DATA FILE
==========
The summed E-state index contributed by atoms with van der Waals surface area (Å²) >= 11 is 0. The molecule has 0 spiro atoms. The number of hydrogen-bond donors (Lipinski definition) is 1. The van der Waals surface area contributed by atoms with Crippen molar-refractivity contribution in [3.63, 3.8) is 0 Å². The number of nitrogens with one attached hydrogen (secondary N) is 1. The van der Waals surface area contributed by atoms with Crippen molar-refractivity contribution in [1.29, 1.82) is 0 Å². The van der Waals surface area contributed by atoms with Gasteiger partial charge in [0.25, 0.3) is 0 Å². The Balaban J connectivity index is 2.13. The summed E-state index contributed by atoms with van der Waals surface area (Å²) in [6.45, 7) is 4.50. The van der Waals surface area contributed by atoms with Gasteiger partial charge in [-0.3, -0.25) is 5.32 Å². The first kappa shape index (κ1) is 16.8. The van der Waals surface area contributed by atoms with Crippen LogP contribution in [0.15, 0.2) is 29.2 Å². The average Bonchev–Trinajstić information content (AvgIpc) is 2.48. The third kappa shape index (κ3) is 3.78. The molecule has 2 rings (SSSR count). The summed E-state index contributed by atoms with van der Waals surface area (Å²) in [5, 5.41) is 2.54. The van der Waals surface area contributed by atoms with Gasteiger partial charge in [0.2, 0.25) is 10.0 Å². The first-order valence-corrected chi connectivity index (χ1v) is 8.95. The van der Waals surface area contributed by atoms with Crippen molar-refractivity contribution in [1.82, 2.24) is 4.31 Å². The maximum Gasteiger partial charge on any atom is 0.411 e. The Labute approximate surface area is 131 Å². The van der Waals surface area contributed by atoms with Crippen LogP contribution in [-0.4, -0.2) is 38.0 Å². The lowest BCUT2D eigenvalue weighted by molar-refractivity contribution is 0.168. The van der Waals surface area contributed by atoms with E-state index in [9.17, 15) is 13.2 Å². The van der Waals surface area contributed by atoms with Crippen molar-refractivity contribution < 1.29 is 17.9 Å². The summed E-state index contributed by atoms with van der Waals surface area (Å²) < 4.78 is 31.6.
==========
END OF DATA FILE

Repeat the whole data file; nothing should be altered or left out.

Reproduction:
The summed E-state index contributed by atoms with van der Waals surface area (Å²) >= 11 is 0. The molecule has 0 spiro atoms. The number of hydrogen-bond donors (Lipinski definition) is 1. The van der Waals surface area contributed by atoms with Crippen molar-refractivity contribution in [3.63, 3.8) is 0 Å². The number of nitrogens with one attached hydrogen (secondary N) is 1. The van der Waals surface area contributed by atoms with Crippen molar-refractivity contribution in [1.29, 1.82) is 0 Å². The van der Waals surface area contributed by atoms with Gasteiger partial charge in [0.25, 0.3) is 0 Å². The Balaban J connectivity index is 2.13. The summed E-state index contributed by atoms with van der Waals surface area (Å²) in [6.45, 7) is 4.50. The van der Waals surface area contributed by atoms with Gasteiger partial charge in [-0.3, -0.25) is 5.32 Å². The first kappa shape index (κ1) is 16.8. The van der Waals surface area contributed by atoms with Crippen LogP contribution in [0.15, 0.2) is 29.2 Å². The average Bonchev–Trinajstić information content (AvgIpc) is 2.48. The third kappa shape index (κ3) is 3.78. The molecule has 2 rings (SSSR count). The summed E-state index contributed by atoms with van der Waals surface area (Å²) in [5, 5.41) is 2.54. The van der Waals surface area contributed by atoms with Gasteiger partial charge in [0.2, 0.25) is 10.0 Å². The first-order valence-corrected chi connectivity index (χ1v) is 8.95. The van der Waals surface area contributed by atoms with Crippen molar-refractivity contribution in [1.82, 2.24) is 4.31 Å². The maximum Gasteiger partial charge on any atom is 0.411 e. The Labute approximate surface area is 131 Å². The van der Waals surface area contributed by atoms with Crippen LogP contribution in [-0.4, -0.2) is 38.0 Å². The lowest BCUT2D eigenvalue weighted by molar-refractivity contribution is 0.168. The van der Waals surface area contributed by atoms with E-state index in [9.17, 15) is 13.2 Å². The van der Waals surface area contributed by atoms with Crippen molar-refractivity contribution < 1.29 is 17.9 Å². The summed E-state index contributed by atoms with van der Waals surface area (Å²) < 4.78 is 31.6.